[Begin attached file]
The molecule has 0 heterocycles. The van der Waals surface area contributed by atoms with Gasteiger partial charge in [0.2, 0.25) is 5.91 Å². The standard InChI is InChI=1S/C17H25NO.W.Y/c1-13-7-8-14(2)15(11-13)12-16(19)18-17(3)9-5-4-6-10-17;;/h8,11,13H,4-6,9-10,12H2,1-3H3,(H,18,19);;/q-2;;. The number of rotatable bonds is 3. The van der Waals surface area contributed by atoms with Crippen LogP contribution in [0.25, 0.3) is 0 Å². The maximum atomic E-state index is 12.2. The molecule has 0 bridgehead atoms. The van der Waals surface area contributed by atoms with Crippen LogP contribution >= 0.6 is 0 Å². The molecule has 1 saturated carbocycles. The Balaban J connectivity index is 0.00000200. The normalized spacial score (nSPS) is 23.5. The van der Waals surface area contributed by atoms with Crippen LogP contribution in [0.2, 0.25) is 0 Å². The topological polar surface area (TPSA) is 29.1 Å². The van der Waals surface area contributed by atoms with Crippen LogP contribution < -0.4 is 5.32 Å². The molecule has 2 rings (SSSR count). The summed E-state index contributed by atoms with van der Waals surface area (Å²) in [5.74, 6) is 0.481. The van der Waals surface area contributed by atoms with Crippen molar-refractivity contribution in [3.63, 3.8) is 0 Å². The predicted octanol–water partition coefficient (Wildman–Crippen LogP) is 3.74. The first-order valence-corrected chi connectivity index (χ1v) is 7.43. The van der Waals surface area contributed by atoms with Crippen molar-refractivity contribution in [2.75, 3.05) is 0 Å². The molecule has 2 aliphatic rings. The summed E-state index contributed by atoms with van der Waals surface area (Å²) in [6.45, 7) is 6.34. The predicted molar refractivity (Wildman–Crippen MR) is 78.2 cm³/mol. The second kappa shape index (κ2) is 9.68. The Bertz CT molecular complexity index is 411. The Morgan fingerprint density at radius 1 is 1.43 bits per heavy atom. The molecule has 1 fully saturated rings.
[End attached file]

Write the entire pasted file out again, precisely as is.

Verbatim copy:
The molecule has 0 heterocycles. The van der Waals surface area contributed by atoms with Gasteiger partial charge in [0.2, 0.25) is 5.91 Å². The standard InChI is InChI=1S/C17H25NO.W.Y/c1-13-7-8-14(2)15(11-13)12-16(19)18-17(3)9-5-4-6-10-17;;/h8,11,13H,4-6,9-10,12H2,1-3H3,(H,18,19);;/q-2;;. The number of rotatable bonds is 3. The van der Waals surface area contributed by atoms with Crippen LogP contribution in [0.25, 0.3) is 0 Å². The maximum atomic E-state index is 12.2. The molecule has 0 bridgehead atoms. The van der Waals surface area contributed by atoms with Crippen LogP contribution >= 0.6 is 0 Å². The molecule has 1 saturated carbocycles. The Balaban J connectivity index is 0.00000200. The normalized spacial score (nSPS) is 23.5. The van der Waals surface area contributed by atoms with Crippen LogP contribution in [0.2, 0.25) is 0 Å². The topological polar surface area (TPSA) is 29.1 Å². The van der Waals surface area contributed by atoms with Crippen LogP contribution < -0.4 is 5.32 Å². The molecule has 2 rings (SSSR count). The summed E-state index contributed by atoms with van der Waals surface area (Å²) in [5.74, 6) is 0.481. The van der Waals surface area contributed by atoms with Crippen molar-refractivity contribution in [3.63, 3.8) is 0 Å². The predicted octanol–water partition coefficient (Wildman–Crippen LogP) is 3.74. The first-order valence-corrected chi connectivity index (χ1v) is 7.43. The van der Waals surface area contributed by atoms with Crippen molar-refractivity contribution in [2.75, 3.05) is 0 Å². The molecule has 2 aliphatic rings. The summed E-state index contributed by atoms with van der Waals surface area (Å²) in [6.45, 7) is 6.34. The predicted molar refractivity (Wildman–Crippen MR) is 78.2 cm³/mol. The second kappa shape index (κ2) is 9.68. The Bertz CT molecular complexity index is 411. The Morgan fingerprint density at radius 1 is 1.43 bits per heavy atom. The molecule has 1 fully saturated rings.